But Coston emphasized at the hearing and in an interview that NIFA needs more money if it is to succeed.
"Clearly, this agency will only reach its full potential through greatly enhanced funding," Coston said.
The 2008 farm bill authorized spending of up to $700 million for agricultural research per year, but the fiscal year 2010 agriculture appropriations bill recently approved by the House and Senate included $2.76 billion, $174 million above 2009. Of that money, $1.25 billion went to the Agricultural Research Service, another USDA division, and $1.343 billion to NIFA, including an increase of nearly $61 million for competitive agricultural research grants.
While the agriculture committees wrote the farm bill that authorized money for agricultural research, congressional appropriations committees that have to decide what USDA programs most need money have the power to dip into the money set aside for research to pay for what they consider more pressing problems such as food safety and infant formula for poor children. The appropriators also have to decide how much money should go to the land grant schools in formula funds and how much should be put into competitive grants.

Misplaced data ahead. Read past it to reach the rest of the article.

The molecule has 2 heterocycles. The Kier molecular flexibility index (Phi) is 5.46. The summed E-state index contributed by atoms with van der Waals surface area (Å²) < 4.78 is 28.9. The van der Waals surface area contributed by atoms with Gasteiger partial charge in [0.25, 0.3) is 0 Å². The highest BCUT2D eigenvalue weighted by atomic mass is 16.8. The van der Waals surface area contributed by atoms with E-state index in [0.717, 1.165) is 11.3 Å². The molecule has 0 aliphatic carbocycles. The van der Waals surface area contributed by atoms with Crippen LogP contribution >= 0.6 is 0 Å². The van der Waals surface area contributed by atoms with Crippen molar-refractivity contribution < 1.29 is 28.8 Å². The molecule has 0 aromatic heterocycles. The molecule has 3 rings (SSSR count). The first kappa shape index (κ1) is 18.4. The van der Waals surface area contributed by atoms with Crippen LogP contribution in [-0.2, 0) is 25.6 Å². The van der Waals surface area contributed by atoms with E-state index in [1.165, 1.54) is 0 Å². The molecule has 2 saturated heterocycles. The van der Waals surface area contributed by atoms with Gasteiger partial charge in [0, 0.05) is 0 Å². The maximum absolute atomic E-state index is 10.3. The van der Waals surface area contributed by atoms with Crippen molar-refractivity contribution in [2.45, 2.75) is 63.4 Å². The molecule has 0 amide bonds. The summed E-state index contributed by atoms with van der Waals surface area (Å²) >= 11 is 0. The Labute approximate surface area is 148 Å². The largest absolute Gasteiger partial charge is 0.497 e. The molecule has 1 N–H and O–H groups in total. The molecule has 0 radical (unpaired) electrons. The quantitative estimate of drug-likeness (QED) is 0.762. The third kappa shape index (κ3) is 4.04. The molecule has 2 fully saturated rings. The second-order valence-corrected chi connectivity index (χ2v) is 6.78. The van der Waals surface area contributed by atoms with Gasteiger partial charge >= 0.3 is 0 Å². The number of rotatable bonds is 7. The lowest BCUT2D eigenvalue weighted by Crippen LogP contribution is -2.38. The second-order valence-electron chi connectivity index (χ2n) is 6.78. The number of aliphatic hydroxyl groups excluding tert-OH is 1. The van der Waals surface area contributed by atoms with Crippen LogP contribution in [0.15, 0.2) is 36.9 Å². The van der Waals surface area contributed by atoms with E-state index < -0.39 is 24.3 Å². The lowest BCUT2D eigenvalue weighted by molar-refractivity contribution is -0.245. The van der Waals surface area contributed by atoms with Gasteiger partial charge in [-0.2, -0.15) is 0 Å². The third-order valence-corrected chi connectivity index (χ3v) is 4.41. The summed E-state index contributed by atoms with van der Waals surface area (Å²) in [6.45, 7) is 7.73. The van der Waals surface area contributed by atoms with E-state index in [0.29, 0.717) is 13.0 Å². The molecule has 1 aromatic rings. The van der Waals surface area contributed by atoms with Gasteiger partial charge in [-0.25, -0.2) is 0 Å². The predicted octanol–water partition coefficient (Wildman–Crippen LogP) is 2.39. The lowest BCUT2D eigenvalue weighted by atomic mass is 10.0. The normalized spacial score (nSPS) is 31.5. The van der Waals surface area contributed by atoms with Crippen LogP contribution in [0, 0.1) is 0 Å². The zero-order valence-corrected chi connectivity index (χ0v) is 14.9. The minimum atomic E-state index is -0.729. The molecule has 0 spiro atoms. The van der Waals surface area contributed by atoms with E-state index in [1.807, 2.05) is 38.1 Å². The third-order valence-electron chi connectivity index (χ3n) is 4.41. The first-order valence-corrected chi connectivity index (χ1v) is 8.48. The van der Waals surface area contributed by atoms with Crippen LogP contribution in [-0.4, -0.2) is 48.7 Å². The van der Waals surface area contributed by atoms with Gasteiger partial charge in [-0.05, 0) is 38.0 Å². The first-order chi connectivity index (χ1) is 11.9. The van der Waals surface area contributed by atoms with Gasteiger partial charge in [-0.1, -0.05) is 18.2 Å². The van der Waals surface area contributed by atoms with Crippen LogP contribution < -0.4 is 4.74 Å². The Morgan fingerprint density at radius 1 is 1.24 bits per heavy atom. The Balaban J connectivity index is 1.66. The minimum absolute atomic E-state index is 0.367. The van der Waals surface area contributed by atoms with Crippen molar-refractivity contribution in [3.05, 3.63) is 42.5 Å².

Coston noted that the appropriators did not dip into the mandatory money this year as they have in the past and said the land grants' "main priority" would be to protect that money while pushing for additional funds.
Academic leaders, farm lobbyists, officials and congressional aides warned that if Congress doesn't provide more money, NIFA will become mired in the battles that have gone on for decades between small and large land grant colleges, other schools and USDA's ARS.
In a ceremony Oct. 8 at the National Press Club attended by scientists and lobbyists, Agriculture Secretary Tom Vilsack launched NIFA and emphasized the importance of bold initiatives rather than more commonplace research.
"It is no exaggeration to say that NIFA will be a research 'start-up' company. We will be rebuilding our competitive grants program from the ground up to general real results for the American people."
Vilsack also noted that Roger Beachy, a plant scientist from the Danforth Plant Science Center in St. Louis, will head it.
Vilsack said the institute would focus on five areas -- global food security and hunger, climate change, sustainable energy, childhood obesity and food safety. Beachy said there would be four sub-